As a coach in a very cool leadership program, I’ve gotten to sit in on a series of classes, talks, and forays into embodied, experiential learning for C-Suite folk. It’s been brain-bending, mind-blowing and, lemme tell ya, ridiculously good fun.
One thing I’ve seen repeatedly is that leaders, with their focus trained on the road ahead, often lose track of the most important arrow in their quiver…
To be more specific, the whole picture of themselves: body, mind, spirit, emotions.
Keep in mind that these are, to a person, brilliant human beings. They are powerful thinkers with ideas that have the potential to create not only great companies, but massive, positive change as well.
And they have a strong collective tendency, whilst looking “out there”, to forget how much they matter in the larger equation that includes their own health and well-being, that of their family, their company, their community, the world – and future generations.
If you’re thinking, “Whoa! That is some BIG stuff!” you’re right.
That’s part of the point.
Here’s the thing: We’ve reached the stage in our collective capitalist culture in which we’ve had more than enough examples of the damage done by businesses in which the primary focus has been reduced to bringing in the bucks.
From the regrettable, sadly not-yet-forgettable “Pharma Bro” to his misguided sister-in-spirit at Theranos, from Steve Ballmer’s dark, ranting era at Microsoft to Boeing’s deadly 737-MAX debacle, business historians have no shortage of examples of what happens to companies and, more specifically, leaders, when they trade their souls for the golden calf of profit.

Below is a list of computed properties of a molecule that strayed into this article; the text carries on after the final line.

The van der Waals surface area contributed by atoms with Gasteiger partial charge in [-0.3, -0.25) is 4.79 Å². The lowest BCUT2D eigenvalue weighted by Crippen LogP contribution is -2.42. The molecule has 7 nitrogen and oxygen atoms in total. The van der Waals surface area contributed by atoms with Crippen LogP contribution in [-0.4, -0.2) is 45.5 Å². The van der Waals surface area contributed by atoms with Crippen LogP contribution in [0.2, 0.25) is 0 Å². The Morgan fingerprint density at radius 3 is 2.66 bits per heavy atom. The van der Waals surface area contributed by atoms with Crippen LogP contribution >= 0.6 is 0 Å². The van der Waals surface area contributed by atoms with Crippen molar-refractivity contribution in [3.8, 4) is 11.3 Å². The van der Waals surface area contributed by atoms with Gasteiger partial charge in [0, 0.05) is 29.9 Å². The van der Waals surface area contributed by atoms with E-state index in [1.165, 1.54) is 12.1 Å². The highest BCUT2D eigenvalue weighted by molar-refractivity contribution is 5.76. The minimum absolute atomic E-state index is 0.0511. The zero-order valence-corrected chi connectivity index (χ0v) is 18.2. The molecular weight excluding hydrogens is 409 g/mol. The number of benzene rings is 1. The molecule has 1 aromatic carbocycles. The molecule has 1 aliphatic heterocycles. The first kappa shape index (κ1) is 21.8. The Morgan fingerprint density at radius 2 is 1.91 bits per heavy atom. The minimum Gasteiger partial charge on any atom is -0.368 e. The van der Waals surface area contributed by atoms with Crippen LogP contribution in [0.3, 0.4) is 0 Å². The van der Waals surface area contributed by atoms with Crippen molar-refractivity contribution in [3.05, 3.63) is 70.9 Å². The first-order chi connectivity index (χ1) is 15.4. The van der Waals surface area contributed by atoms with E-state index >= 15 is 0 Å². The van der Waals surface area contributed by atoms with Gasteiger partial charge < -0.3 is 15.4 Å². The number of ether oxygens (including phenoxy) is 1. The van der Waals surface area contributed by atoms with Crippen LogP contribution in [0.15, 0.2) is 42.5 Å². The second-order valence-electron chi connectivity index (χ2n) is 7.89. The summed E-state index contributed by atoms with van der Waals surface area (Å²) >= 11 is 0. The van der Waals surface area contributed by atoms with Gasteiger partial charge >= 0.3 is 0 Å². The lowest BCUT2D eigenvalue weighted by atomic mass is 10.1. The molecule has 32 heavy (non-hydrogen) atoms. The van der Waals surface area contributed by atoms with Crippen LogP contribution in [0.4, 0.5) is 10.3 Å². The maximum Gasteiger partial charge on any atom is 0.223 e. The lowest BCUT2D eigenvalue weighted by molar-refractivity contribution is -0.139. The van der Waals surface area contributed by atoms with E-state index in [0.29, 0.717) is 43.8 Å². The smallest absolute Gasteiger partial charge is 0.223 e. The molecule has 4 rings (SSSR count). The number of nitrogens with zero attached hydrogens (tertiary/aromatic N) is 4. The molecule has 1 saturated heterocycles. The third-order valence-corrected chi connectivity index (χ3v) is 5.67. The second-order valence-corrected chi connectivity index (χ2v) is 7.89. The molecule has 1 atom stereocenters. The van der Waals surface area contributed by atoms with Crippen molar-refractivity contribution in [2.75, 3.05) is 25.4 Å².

I don’t think so.
Here’s why: As Raj Sisodia and his co-author John Mackey, former Co-CEO of Whole Foods Market, point out frequently in their book Conscious Capitalism, companies that make it a point to see their role in a much bigger picture are, in fact, more profitable over time.
(Raj has been writing, lecturing on, and teaching Conscious Business for years. His often co-authored titles include The Healing Organization, Firms of Endearment, Everybody Matters and more. In case you’re wondering, yeah, he’s part of the team that created and helm the leadership program I mentioned above.)
To see beyond profit takes leaders willing to take extraordinary, and yes, conscious responsibility for all stakeholders in a complex equation. That calculus includes a multi-generational temporal arc while still asking “how am I, myself, really doing?”
Not just how am I doing in the context of the biz, but how am I doing as a living, breathing, thinking, emotive, spiritual being traveling around in a flesh-and-blood human body…
Surrounded by similarly human (therefore flawed) beings.
Personally, I can’t imagine looking through this level of conscious, far-reaching, system-aware lens without gettin’ schooled – even sobered – over and over again.
It’s a self and worldview that changes things for the better – including the need to face and care for oneself.
Consider this an invitation.